Travel Speech Therapy

Using Virtual Travel to Practice Speech

You can make anything speech practice, as we learned a few weeks ago, which is why we dove into planning dream vacations during our recent aphasia chat. Some people told us about places they’ve been, others told us about places they’d like to go, and still others spoke about the joy of virtually traveling from the safety of your living room. We gathered up ideas for how to turn a love of travel into time to practice your speech.

Travel in the Past… and Future

We polled the participants of the chat to learn how many traveled out-of-state in 2019 or 2020. 81% of the participants had traveled in the last year and a half while 19% had not left their local area.

Travel in the Past

When we asked whether people would travel again after the pandemic was over, 64% said yes, 14% said no, and 21% were on the fence, wanting more information before making a decision. Comfort levels ranged in the group, from people who wanted to travel but discovered their family members were too nervous to join them, to people who missed grandchildren but knew it was safer to stay home.

Travel in the Future

In other words, travel was a popular activity before the pandemic, and it will likely be a popular activity after the pandemic. Which is why we thought it made a great topic for practicing speech.

Plan a Trip

Part of the joy (and headache) of travel is the planning stage. You’re imagining where you’ll go and what you’ll see when you get there. Set aside a half-hour today to research a place you’ve always wanted to go to. You can join with a conversation partner and plot out an itinerary, scheduling in activities and sightseeing.

Talk through the trip, imagining what it will be like to be in another place. This is a great on-going activity that can serve as a topic of conversation over many weeks. You and a conversation partner can meet regularly to share information you’ve found or activities you’d like to do.

Watch Virtual Travel Films

One participant pointed out that films about places or virtual tours often take you into places you can’t go if you’re actually in the space. She explored Detroit’s Hitsville U.S.A. Motown Museum via a Hulu movie.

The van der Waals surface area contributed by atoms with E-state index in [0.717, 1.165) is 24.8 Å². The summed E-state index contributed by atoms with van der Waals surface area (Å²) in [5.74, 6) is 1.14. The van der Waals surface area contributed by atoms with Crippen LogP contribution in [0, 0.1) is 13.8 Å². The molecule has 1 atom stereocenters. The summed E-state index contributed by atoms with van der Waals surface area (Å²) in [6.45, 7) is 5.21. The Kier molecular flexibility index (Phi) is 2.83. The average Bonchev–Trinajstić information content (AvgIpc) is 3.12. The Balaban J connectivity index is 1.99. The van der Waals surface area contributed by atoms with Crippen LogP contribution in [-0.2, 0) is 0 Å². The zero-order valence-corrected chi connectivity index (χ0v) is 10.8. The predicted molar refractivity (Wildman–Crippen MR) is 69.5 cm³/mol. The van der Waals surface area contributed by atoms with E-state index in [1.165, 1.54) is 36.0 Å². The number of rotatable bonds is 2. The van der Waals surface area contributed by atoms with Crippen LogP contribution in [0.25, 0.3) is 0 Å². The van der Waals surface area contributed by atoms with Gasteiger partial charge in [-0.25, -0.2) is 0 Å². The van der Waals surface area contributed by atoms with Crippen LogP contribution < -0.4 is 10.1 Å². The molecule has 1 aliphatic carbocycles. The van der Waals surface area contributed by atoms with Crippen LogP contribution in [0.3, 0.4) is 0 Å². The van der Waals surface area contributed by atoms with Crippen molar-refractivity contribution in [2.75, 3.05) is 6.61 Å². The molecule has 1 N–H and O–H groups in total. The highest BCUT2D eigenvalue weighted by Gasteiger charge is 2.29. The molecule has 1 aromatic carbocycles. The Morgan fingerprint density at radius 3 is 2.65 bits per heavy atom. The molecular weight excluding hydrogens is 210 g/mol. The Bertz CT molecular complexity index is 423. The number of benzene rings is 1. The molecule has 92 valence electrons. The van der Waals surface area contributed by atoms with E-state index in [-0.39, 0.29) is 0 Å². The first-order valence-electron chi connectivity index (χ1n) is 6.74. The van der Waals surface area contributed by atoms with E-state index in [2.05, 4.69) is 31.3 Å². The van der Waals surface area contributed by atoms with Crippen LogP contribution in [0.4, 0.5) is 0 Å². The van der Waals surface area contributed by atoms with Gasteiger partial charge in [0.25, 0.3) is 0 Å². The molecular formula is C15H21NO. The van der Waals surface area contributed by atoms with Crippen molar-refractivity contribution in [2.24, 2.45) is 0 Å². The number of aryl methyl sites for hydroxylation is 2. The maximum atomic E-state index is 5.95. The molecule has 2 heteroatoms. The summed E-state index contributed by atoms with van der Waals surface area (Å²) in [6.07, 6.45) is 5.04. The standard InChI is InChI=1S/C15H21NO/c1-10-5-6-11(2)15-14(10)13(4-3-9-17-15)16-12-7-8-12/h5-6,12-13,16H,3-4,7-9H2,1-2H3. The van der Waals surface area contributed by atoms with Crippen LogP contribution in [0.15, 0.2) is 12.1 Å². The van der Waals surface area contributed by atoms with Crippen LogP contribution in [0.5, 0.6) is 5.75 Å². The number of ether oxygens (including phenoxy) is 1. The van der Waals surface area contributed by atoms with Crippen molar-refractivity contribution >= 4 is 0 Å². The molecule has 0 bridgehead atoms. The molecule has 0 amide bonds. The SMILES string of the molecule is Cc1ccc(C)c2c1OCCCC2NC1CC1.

We also rounded up plenty of places you could “go” and talk about during or afterward:

Travel Around the World in 30 Days

Pretend you’ve purchased a hot air balloon (a hot air balloon capable of even crossing the Atlantic Ocean!) and you’re going on a trip that keeps moving each day in one direction. Choose a starting point and work your way around the globe, searching YouTube for videos or diving into the street view on Google Earth to explore a place. What do you notice while you’re there? Keep watching until you can speak or write ten words that make that place unique including landmarks (nouns), descriptive words (adjectives), or things you can do there (verbs).

Make sure you keep heading in the same direction around the globe. Keep a map handy and mark the places you go to. Can you get to every continent? See points in the far north and far south? Make sure you discuss each leg of your daily “trip” with a conversation partner; either in your home or via a video call.

Go on a Real Trip

While we’re not suggesting you get in a plane or even a car right now, there is plenty of “travel” that can happen in your neighborhood. One participant brought up geocaching. A quick search brings up over 5000 geocaches in my area, so I’m pretty sure there will be at least a few in yours.

Geocaching is a travel game that uses GPS coordinates and clues to send people to a “treasure” (usually a box that contains a notepad where you can sign your name and show you found the geocache). Letterboxing and waymarking are two similar activities.

All three activities include reading and speaking as part of the quest, plus you can describe everything you’re seeing for extra speech practice.

Camping also got two thumbs up during our call, and camping can take place in the backyard or some nearby parks or campgrounds. It has the added benefit over hotels as being easier to be socially distant while still getting out into the world. If you go camping, make sure you use the experience as a topic of conversation to practice your speech. Describe everything you do and see.

Don’t Forget to Eat

So much of what makes travel fun is the sensory component: the sights and sounds and smells and tastes. While you’ve been able to recreate the sights and sounds with videos, don’t forget to make meals of dishes from around the world. Talk while you cook and describe the food while you eat. Food, we’ve always found during our aphasia chats, is a popular topic of conversation. Anything can become speech practice, and based on our very animated aphasia cafe last week, travel is an excellent topic for kicking off conversations.

Tell us what location you’d like to use to kick off some speech practice.

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